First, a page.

As Ventura County bakes at over 100 degrees on Tuesday afternoon, Oct. 24, with a power outage and brush fire in Ventura to boot, the debate over climate change’s existence seems ludicrous but still it exists. As thousands grapple with homelessness, shortages of food and water and just trying to rebuild their lives after hurricanes in Florida, Texas and the U.S. territory of Puerto Rico, applauding the president’s withdrawal from the Paris climate agreement feels as though it was done with a sort of aversion to human decency and concern. While thousands sort through the ashes of their lives, even burying loved ones, in Northern California after wildfires pillaged the drought-stricken region, refuting climate change claims by simply arguing that drought is cyclical in the state is actually a call to ignore the alarming evidence and carry on with our environmentally abusive habits. Ignorance is not bliss. It’s in fact dangerous and sickening.
Why anyone would choose to deny climate change as our polar caps lose huge glacial chunks that are not replenishing as they had in the past, according to the National Snow and Ice Data Center, is completely unsettling. Though the most ardent climate change denier would say ice is still there, so what’s the big deal? The reality is, there are serious consequences not only for humans now, but all life now and in the future, from the chemical changes in our oceans to the atmospheric changes that have no doubt influenced the severe weather patterns too many are suffering from now.
Understanding the absolute rigidity of denying human impacts on the global climate, especially when it comes to the American perspective, seems to be heavily contingent on the refusal to change any ordinary behaviors, including the cars we drive, the food we eat and the clothes we wear, plus the refusal to adapt to the fact that once well-paying industries are simply obsolete, such as coal mining. But still we would rather bake, drown and get whisked away in a tornado then even consider doing something different. Well, the United States can only keep its head in the sand for so long as the consequences hit maximum impact.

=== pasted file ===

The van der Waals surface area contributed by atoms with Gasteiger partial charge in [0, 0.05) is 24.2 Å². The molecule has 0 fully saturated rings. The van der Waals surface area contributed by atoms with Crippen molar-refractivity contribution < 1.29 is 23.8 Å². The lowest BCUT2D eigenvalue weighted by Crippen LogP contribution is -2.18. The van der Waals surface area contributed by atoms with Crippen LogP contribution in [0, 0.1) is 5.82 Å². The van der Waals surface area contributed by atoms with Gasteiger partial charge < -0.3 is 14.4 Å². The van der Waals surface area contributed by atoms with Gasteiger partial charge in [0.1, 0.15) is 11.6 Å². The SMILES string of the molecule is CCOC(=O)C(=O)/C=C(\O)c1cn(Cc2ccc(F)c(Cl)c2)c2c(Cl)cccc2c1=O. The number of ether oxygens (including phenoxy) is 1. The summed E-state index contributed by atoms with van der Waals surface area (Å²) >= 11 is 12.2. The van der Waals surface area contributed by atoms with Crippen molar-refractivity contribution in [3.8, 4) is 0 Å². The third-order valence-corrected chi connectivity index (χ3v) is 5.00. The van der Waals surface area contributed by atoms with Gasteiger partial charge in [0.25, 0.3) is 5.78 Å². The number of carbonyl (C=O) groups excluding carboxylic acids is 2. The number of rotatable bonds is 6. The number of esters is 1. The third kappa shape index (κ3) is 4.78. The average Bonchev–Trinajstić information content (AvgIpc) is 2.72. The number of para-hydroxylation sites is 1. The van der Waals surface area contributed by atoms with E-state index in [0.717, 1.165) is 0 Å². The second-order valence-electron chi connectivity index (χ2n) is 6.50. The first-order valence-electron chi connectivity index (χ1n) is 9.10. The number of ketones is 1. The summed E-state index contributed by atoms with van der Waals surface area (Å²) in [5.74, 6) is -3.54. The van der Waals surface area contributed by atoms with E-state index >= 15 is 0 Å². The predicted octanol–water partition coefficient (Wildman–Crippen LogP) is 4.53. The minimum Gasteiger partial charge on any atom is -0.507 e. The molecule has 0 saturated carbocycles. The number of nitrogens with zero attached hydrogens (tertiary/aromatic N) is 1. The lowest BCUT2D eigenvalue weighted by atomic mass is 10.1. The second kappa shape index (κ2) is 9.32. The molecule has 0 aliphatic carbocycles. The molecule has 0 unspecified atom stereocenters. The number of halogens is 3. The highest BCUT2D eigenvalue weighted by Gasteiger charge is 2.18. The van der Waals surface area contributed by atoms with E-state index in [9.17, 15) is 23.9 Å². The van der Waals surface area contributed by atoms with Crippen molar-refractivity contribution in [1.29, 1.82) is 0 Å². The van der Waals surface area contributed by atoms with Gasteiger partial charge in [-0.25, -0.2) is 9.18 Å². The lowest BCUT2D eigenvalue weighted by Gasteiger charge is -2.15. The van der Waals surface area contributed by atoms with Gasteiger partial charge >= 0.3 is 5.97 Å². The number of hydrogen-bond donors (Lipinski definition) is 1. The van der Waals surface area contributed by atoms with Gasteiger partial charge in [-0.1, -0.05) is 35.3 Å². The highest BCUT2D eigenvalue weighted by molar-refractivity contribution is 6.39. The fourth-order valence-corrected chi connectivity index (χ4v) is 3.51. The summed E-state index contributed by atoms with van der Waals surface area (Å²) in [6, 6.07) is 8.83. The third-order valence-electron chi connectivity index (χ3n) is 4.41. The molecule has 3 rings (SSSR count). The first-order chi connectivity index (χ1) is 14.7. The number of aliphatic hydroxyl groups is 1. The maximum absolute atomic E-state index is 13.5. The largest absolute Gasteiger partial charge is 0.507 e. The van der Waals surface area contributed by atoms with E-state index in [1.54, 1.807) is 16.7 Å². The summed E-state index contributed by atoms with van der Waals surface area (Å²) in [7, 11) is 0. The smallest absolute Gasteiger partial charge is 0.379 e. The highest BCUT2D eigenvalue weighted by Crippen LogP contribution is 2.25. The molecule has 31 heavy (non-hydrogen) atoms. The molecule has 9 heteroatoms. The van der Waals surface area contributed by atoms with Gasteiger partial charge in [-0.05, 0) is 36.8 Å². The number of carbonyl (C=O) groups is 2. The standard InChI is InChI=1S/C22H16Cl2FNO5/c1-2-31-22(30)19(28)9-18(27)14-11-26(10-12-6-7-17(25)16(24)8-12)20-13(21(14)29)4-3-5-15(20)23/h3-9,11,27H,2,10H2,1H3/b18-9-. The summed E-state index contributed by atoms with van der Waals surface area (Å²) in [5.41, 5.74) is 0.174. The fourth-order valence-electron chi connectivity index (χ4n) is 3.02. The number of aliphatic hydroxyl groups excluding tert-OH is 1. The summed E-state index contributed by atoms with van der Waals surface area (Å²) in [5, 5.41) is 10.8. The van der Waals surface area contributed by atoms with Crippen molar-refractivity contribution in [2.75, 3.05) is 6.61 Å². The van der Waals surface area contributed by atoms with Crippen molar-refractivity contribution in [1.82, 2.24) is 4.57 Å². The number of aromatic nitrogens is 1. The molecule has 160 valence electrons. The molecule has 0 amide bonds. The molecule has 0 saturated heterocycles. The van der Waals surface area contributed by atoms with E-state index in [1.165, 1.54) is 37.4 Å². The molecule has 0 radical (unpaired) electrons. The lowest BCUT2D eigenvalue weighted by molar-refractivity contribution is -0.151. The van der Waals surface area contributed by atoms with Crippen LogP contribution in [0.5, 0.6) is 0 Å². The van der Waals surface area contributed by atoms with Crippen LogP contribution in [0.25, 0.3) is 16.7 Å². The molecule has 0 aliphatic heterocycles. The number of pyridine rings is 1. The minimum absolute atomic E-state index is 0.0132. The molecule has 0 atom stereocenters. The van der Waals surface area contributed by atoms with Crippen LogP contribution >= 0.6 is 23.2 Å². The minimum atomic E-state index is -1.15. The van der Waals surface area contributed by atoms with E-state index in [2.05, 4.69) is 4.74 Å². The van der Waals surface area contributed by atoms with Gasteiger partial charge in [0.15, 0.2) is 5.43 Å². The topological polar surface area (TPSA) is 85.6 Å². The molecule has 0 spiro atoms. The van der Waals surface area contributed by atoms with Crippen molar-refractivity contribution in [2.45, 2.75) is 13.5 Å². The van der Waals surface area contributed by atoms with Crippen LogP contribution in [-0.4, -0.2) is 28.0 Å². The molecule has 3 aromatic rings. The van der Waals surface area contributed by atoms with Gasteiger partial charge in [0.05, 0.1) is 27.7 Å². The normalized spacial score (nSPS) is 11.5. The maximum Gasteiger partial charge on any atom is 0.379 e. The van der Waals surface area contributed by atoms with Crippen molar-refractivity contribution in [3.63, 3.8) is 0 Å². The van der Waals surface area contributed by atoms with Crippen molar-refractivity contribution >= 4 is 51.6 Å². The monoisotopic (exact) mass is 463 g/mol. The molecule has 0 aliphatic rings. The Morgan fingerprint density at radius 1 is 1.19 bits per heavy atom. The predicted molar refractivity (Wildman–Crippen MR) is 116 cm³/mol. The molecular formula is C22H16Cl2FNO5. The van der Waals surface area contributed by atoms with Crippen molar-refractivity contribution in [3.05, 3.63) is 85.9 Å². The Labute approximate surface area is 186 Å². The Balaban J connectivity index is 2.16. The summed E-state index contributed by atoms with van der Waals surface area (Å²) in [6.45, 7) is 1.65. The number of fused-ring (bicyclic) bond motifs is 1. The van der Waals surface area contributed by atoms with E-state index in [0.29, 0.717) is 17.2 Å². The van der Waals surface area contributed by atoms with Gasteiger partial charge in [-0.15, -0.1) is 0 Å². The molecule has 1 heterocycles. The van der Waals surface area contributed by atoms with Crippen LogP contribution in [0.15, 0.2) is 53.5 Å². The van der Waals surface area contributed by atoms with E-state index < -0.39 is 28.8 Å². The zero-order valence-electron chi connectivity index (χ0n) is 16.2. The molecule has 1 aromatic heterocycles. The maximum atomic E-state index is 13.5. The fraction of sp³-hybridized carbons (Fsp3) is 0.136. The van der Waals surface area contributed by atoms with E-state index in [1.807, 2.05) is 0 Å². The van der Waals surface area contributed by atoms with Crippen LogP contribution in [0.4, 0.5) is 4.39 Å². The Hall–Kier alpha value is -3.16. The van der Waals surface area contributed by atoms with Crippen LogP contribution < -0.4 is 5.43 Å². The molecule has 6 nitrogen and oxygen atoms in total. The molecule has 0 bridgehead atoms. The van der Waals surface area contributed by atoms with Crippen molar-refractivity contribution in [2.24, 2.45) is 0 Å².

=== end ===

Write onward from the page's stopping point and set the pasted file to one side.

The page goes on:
Looking at the 1967 film, A Guide for the Married Man, there is a discussion between two men about what to do when caught cheating. One says to the other, “Deny, deny, deny.” The next scene reflects the married man caught in the act, in bed, and the wife calling out the husband. His ongoing response: “What woman?” Eventually the wife relents and asks simply, “What’s for dinner?”
The following missing scenes may include but are not limited to when the wife catches an STD or ends up helping one way or another to raise a child from the affair, plus her managing the clear betrayal as a work of fiction. And that in a sordid nutshell is climate change denial. The consequences are real despite how much anyone denies it.
Oxnard: Air pollution reduced but blight remains
There’s good news this week for environmental activists in Oxnard: NRG Energy Inc. announced that it will shut down the operations of the three power plants at the Mandalay facility by Dec. 31 due to not winning a new contract recently up for bid with Southern California Edison. This closure comes after years of heated meetings and debates, certain compromise and practically endless public comment over NRG Energy’s proposal to build a new sleeker, more efficient power plant at the site to replace an old one. In the last month, two of five members of the California Energy Commission said they would not support the proposal, which then NRG requested to suspend power plant application.
It’s clear, at least after Dec. 31, that with the power plants offline, directly related air pollution will disappear. One problem, however, NRG Energy Inc. stated that in order to remove the old, bulky eyesore there currently, which was a compromise to build the new one, NRG would have to have a funding source for the demolition. That funding source was a new operational plant. Judging by the speed (or lack thereof) of the full cleanup of the hazardous sites of Halaco (Oxnard), Petrochem (North of Ventura) and the Santa Susana Field Laboratory (Simi Valley), we aren’t holding our breath that we will see the end of blight at Mandalay any time soon. The upside, until then, we will be able to breathe a little easier.